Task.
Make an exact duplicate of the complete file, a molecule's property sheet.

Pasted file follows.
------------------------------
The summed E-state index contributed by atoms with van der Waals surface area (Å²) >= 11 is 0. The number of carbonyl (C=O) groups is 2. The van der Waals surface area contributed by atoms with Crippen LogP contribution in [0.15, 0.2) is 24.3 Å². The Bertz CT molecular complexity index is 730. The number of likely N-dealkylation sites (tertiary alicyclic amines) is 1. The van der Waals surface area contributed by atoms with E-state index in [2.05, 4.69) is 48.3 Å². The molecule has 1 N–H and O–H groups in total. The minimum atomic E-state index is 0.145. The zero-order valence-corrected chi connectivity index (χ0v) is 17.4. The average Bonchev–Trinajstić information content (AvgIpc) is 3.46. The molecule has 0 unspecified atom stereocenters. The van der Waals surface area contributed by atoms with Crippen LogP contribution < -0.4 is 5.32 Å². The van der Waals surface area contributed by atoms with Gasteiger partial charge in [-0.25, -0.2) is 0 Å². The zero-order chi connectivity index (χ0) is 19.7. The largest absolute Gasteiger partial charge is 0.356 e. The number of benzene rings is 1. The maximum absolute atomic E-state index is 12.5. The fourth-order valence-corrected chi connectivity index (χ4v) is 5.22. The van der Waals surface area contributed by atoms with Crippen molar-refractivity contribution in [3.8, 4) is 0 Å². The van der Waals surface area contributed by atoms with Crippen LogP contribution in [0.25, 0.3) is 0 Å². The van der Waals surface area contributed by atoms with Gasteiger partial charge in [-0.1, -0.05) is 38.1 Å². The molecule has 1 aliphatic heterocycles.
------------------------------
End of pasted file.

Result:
The summed E-state index contributed by atoms with van der Waals surface area (Å²) >= 11 is 0. The number of carbonyl (C=O) groups is 2. The van der Waals surface area contributed by atoms with Crippen LogP contribution in [0.15, 0.2) is 24.3 Å². The Bertz CT molecular complexity index is 730. The number of likely N-dealkylation sites (tertiary alicyclic amines) is 1. The van der Waals surface area contributed by atoms with E-state index in [2.05, 4.69) is 48.3 Å². The molecule has 1 N–H and O–H groups in total. The minimum atomic E-state index is 0.145. The zero-order valence-corrected chi connectivity index (χ0v) is 17.4. The average Bonchev–Trinajstić information content (AvgIpc) is 3.46. The molecule has 0 unspecified atom stereocenters. The van der Waals surface area contributed by atoms with Crippen LogP contribution < -0.4 is 5.32 Å². The van der Waals surface area contributed by atoms with Gasteiger partial charge in [-0.25, -0.2) is 0 Å². The zero-order chi connectivity index (χ0) is 19.7. The largest absolute Gasteiger partial charge is 0.356 e. The number of benzene rings is 1. The maximum absolute atomic E-state index is 12.5. The fourth-order valence-corrected chi connectivity index (χ4v) is 5.22. The van der Waals surface area contributed by atoms with Crippen molar-refractivity contribution in [3.8, 4) is 0 Å². The van der Waals surface area contributed by atoms with Crippen LogP contribution in [0.25, 0.3) is 0 Å². The van der Waals surface area contributed by atoms with Gasteiger partial charge in [-0.1, -0.05) is 38.1 Å². The molecule has 1 aliphatic heterocycles.